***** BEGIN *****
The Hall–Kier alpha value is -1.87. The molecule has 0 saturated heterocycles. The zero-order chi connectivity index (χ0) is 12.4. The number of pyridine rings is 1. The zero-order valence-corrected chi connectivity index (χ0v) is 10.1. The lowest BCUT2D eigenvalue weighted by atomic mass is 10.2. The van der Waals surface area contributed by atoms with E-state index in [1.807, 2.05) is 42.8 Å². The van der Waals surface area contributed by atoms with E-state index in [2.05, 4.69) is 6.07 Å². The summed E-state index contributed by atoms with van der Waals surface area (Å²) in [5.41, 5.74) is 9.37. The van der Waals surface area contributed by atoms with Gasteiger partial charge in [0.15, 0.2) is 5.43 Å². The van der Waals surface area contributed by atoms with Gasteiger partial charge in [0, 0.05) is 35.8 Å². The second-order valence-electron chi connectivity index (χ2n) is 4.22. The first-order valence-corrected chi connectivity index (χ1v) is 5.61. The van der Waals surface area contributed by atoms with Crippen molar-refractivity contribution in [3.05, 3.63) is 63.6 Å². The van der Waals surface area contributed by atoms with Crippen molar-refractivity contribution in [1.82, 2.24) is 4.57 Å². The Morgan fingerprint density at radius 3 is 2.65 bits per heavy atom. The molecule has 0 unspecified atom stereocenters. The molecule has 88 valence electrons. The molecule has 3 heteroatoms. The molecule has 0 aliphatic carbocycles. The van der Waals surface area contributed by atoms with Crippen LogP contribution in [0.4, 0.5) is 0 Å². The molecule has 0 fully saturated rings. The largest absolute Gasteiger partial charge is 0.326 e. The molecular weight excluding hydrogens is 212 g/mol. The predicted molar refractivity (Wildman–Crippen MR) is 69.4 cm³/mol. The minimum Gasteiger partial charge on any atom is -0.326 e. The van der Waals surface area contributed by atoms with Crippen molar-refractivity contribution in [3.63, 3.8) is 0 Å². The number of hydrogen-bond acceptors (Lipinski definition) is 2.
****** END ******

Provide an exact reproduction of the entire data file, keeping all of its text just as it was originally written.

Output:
The Hall–Kier alpha value is -1.87. The molecule has 0 saturated heterocycles. The zero-order chi connectivity index (χ0) is 12.4. The number of pyridine rings is 1. The zero-order valence-corrected chi connectivity index (χ0v) is 10.1. The lowest BCUT2D eigenvalue weighted by atomic mass is 10.2. The van der Waals surface area contributed by atoms with E-state index in [1.807, 2.05) is 42.8 Å². The van der Waals surface area contributed by atoms with E-state index in [2.05, 4.69) is 6.07 Å². The summed E-state index contributed by atoms with van der Waals surface area (Å²) in [5.41, 5.74) is 9.37. The van der Waals surface area contributed by atoms with Gasteiger partial charge in [0.15, 0.2) is 5.43 Å². The van der Waals surface area contributed by atoms with Gasteiger partial charge in [0, 0.05) is 35.8 Å². The second-order valence-electron chi connectivity index (χ2n) is 4.22. The first-order valence-corrected chi connectivity index (χ1v) is 5.61. The van der Waals surface area contributed by atoms with Crippen molar-refractivity contribution in [3.05, 3.63) is 63.6 Å². The van der Waals surface area contributed by atoms with Crippen molar-refractivity contribution in [1.82, 2.24) is 4.57 Å². The Morgan fingerprint density at radius 3 is 2.65 bits per heavy atom. The molecule has 0 unspecified atom stereocenters. The molecule has 88 valence electrons. The molecule has 3 heteroatoms. The molecule has 0 aliphatic carbocycles. The van der Waals surface area contributed by atoms with Crippen LogP contribution in [0.4, 0.5) is 0 Å². The molecule has 0 fully saturated rings. The largest absolute Gasteiger partial charge is 0.326 e. The molecular weight excluding hydrogens is 212 g/mol. The predicted molar refractivity (Wildman–Crippen MR) is 69.4 cm³/mol. The minimum Gasteiger partial charge on any atom is -0.326 e. The van der Waals surface area contributed by atoms with Crippen molar-refractivity contribution in [3.63, 3.8) is 0 Å². The number of hydrogen-bond acceptors (Lipinski definition) is 2.